I will exploring my music in a mix format using my APC40, Ableton and some other gadgets to keep the dance floor happy. It will be a temporary departure from my live show. The instruments will be left at home, and I am just going to have fun and really enjoy the moment. No special guests, apart from the supports; just the music and a room full of people who have come on the journey with me.

The Community collective that you co-founded was always a huge part of your identity, and you a part of The Community’s. Where’s the Community at, and now that you’re older and have families? Is The Community still going strong or has it evolved?

We changed The Community from a collective-based model to more of a record label–based model about three years ago, as only a few members were really invested in the cause, and it fell upon mostly my shoulders (and a few others) to organise, coordinate, and finance projects. Also, I felt the term ‘the community’ needed to belong to the community at large and be something that all people could use and cultivate. It grew to be a real burden upon me, and I really wanted to focus on my music, WA Apparel and other graphic design pursuits. The core artists of the original Community are still involved and are  planning on releasing music soon. It is still a musical vehicle for Mathas, my music and others. We are starting to reach more broader afield to other artists to release music on our label. We have released some new music from Sydney-based producer Captain Earwax and we are really excited about possibilities on the horizon. As with everything, change is something that is hard at first but becomes needed over time.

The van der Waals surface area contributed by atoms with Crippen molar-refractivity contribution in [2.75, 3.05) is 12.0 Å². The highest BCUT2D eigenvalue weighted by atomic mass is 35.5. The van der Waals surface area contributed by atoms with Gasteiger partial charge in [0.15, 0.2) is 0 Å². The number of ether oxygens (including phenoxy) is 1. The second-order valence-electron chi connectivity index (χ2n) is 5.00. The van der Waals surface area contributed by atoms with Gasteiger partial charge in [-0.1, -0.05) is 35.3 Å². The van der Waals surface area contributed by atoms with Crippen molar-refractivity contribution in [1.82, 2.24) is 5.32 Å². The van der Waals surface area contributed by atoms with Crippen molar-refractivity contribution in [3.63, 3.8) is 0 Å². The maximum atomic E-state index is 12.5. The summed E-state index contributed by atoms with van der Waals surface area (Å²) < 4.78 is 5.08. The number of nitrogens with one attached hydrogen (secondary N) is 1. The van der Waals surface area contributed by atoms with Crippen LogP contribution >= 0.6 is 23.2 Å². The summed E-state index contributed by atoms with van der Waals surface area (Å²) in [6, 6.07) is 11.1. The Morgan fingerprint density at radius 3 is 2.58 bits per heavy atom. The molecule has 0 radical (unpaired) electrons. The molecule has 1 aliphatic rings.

Finally, what lies ahead for Diger Rokwell in the next 10 years?

More beats, continuing to develop my live show, more touring and more releases. There is a new Beat Tourism project exploring my finds in Japan coming out this year. It harks back to the more sample-based hip hop of my earlier releases with the use of 100% samples from 50 – 100 Yen Records bins in Tokyo, Kyoto and Osaka. I am also still working on a Indonesian Beat Tourism release. As stated before I would like to expand my song-writing skills into some more genres from psych folk, downbeat to lo-slung disco. I want to make music under a few different guises: so far I have an emcee name, a secret house producer name and a one–man psych band name. But my general endeavour is to explore sound and make music that continues to push my abilities and the ears of the listener, and to continue to experiment and have fun.